Eyes on the Street: Goodbye Green

Photo: Eric Bruins

At the request of the City Council, the city was hard at work last night making Spring Street in Downtown Los Angeles a less safe and attractive place to be by removing the green paint in the city’s first green buffered bike lane.

The buffered bike lane will remain, with the city testing a new, unproven design. The dangerousification of Spring Street was ordered by the Film and Television Industry who made a bunch of stuff up through their Council Members Tom LaBonge and Eric Garcetti. The City Council eventually approved a compromise plan with the new, unproven, design.

Council Member Jose Huizar, who represents the Spring Street Corridor where the green buffered bike lane is/was, fought hard to keep the lane. Trying to paint a happy face on the new green design, Huizar noted that it was 25% as expensive as a traditional green lane. No word on when the new “Garcetti Lanes” will be painted on Spring Street.

The city has yet to announce where the other three green bike lanes will be painted with all of the money it has saved.

Oh, by the way, the Spring Street Green Buffered Bike Lane was shown to encourage more cycling, encourage more use of the bike lane, improve the local economy and make the street safer than a regular bike lane. It was supported by the local neighborhood council, businesses, residents, bicyclists, safe street advocates and everyone that wasn’t affiliated with the Film and Television Industry. Now we’ll get the chance to see if the success was due to the green or the buffer.

26 thoughts on Eyes on the Street: Goodbye Green

  1. Maybe we have an opportunity here. Now that the lane is no longer green, drivers are going to drive in the lane even more than they were before. As partial compensation for losing the green, would the city be willing to put some effort into enforcing the law keeping cars out of the bike lane?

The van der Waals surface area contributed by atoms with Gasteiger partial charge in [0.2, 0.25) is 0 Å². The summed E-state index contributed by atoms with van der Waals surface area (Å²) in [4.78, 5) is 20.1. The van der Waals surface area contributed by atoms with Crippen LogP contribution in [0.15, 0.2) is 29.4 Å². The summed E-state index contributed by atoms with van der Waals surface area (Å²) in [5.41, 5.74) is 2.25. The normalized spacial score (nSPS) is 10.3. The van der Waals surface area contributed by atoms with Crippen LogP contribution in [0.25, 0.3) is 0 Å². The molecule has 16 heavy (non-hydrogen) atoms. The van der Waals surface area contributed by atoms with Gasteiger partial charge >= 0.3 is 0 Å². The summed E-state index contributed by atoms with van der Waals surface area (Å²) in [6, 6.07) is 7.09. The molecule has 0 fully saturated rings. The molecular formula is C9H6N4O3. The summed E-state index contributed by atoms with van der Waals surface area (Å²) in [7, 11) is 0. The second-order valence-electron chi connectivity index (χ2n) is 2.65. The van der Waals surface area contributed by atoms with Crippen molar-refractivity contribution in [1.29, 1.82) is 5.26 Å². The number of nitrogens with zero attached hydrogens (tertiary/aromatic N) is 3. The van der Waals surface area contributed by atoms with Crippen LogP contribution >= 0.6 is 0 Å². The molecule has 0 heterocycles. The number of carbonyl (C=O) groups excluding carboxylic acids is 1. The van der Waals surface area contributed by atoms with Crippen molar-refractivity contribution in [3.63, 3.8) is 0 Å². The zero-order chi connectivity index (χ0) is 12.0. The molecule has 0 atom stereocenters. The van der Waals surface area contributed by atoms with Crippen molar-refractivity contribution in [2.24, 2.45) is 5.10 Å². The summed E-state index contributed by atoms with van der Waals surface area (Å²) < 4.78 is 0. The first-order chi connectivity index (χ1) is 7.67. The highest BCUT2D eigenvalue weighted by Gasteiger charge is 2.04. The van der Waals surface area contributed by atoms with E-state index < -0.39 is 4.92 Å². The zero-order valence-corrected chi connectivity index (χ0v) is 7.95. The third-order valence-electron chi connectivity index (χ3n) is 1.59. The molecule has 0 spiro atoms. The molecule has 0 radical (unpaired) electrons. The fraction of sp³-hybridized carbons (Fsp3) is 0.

2. Just for this, I’m going to “accidentally” drop a full can of bright neon green paint on the streets on film days.

  3. Since the film industry has been successful in dictating how this traffic control device should look and where it is located, I would have to assume that they will also try and block the installation of cycle tracks on some streets. Afterall, just like green paint, cycle tracks do not give the streets the look of cities in the 20th century. Does the same sort of interference happen for the installation of traffic control devices for pedestrians and motor vehicles? Why does it seem that bicycling is used as cannon fodder and yet the film industry is not allowed to jeopardize the health and safety of people in their productions?

  4. Only on a couple of blocks, and only in the locations where cars were crossing it with the greatest frequency (i.e., near side of intersections). And even in those locations, it was still splotchy.

  5. and if it’s the studios that need this so bad, why aren’t they paying for it instead of us taxpayers? I mean, other than through kickbacks/bribes/etc.